Today’s post is a continuation in my on-going effort to document all of the scripts I use to manage my environment. To date it has been a great exercise both in getting things written down and in getting feedback from others on better ways I could be doing things. To that end, here is a stored procedure that I use to tell if SQL Agent is running before trying to start a job programmatically.
This script opens with some trickery that I stole from Management Studio using Profiler. This is my new favorite way to determine if a server is a named instance and handle it accordingly. I will be going back to retrofit all of my scripts to use this method.
The next step is to declare a temporary table and pull in the results of xp_servicecontrol to be able to use them later. The xp_servicecontrol extended procedure is undocumented and unsupported but still seems like the best option in this case. Alternatives I have seen include using xp_cmdshell (NO!) or building a CLR stored procedure to call WMI and get this information.
Finally, the service status is selected into the output variable for programmatic use by a caller and the flag is checked to see if the service status should also be returned as a result set for debug reasons.
CREATE PROCEDURE [dbo].[sp_dba_GetSqlAgentStatus] @display_results bit = 0, @service_state varchar(100) = null OUTPUT
DECLARE @agent_string nvarchar(256)
IF (SERVERPROPERTY('INSTANCENAME') IS NOT NULL)
SELECT @agent_string = @agent_string + N'SQLAgent$' + CONVERT (sysname, SERVERPROPERTY('INSTANCENAME'))
SELECT @agent_string = @agent_string + N'SQLServerAgent'
CREATE TABLE #service_state
INSERT INTO #service_state
EXEC master.dbo.xp_servicecontrol 'QueryState', 'SQLServerAgent', @service_state OUTPUT
SELECT @service_state = current_service_state
DROP TABLE #service_state
IF @display_results = 1
SELECT @service_state AS current_service_state
As usual, I hope you find this script helpful. Please let me know if you run into any issues with it or know a better way to do the same thing. Please keep in mind that scripts from the internet are like Halloween candy, inspect before consumption. I offer no warranty beyond a sympathetic ear if you should run into any issues.
PRINT 'Agent is running!'
PRINT 'Agent is not connected!';
That is a nice simple solution. I think it would serve most people well.
In my case I would be concerned about relying on string matching. If someone wrote an app to connect using a name like “SQL Agent Check Engine” it would pick up that SQL Agent is running although it just sees itself.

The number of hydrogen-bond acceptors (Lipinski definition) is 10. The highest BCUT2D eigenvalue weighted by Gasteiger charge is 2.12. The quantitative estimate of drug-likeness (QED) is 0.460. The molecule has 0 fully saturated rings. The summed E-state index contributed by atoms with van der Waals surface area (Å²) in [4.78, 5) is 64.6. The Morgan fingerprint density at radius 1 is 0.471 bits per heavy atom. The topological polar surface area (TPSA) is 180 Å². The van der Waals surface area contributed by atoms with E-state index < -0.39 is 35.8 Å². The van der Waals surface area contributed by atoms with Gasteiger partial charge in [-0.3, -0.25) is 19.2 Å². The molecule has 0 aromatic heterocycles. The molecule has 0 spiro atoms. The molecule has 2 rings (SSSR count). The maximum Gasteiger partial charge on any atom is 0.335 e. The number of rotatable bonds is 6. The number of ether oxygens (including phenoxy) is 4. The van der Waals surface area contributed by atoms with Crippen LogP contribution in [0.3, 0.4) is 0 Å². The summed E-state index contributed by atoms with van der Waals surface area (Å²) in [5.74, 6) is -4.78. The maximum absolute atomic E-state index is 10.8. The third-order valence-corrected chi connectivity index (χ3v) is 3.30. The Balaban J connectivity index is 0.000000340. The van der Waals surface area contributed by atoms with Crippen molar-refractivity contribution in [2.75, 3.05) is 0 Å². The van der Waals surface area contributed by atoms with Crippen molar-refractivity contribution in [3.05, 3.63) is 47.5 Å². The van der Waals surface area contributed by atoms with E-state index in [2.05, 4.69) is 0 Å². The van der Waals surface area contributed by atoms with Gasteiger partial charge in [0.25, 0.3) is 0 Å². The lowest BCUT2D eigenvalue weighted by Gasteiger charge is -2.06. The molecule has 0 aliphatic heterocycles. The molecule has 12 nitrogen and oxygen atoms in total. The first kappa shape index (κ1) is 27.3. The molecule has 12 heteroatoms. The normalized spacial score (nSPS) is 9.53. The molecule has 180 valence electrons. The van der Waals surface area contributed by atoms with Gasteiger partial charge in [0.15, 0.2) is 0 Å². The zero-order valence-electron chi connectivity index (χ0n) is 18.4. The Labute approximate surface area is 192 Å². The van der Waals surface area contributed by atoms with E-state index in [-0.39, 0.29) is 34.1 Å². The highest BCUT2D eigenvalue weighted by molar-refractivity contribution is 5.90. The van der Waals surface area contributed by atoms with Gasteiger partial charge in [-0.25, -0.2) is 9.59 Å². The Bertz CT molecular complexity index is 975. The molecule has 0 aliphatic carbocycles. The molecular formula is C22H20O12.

Another thing to consider would be that there is no error if you do not have the VIEW SERVER STATE permission. The query would just show you that SQL Agent is not running. (http://msdn.microsoft.com/en-us/library/ms179881.aspx)
Thanks for taking the time to read my post and thanks even more for the feedback! I think my biggest takeaway from this is that I need to make more time for blogging so I can get more into my reasoning behind picking a certain method.
Thank you very much, very useful the information
First, I want to thank you for putting this together – it helped me with some research that I’d been doing for putting together an automated health check process. I did make some changes however. When setting the @agent_string variable, I took out the part where you first set it equal to itself. When the instance name is a NULL value, that just makes the whole variable equal to NULL. Next, while this ‘seems’ to work ok as-is with the SQL Agent service (although I can’t explain why), after testing this with other services like Full Text, the explicit statement of the service name in the 2nd variable of xp_servicecontrol always refers to the default instance of the installed service. Instead, you will want to replace the second variable in the xp_servicecontrol call with your @agent_string variable to be sure you’re checking the instance in question.
Despite the (un)support (http://blogs.msdn.com/b/mangeshd/archive/2010/01/14/usage-of-xp-servicecontrol-is-unsupported.aspx), it works.
I’ve adapted for my use.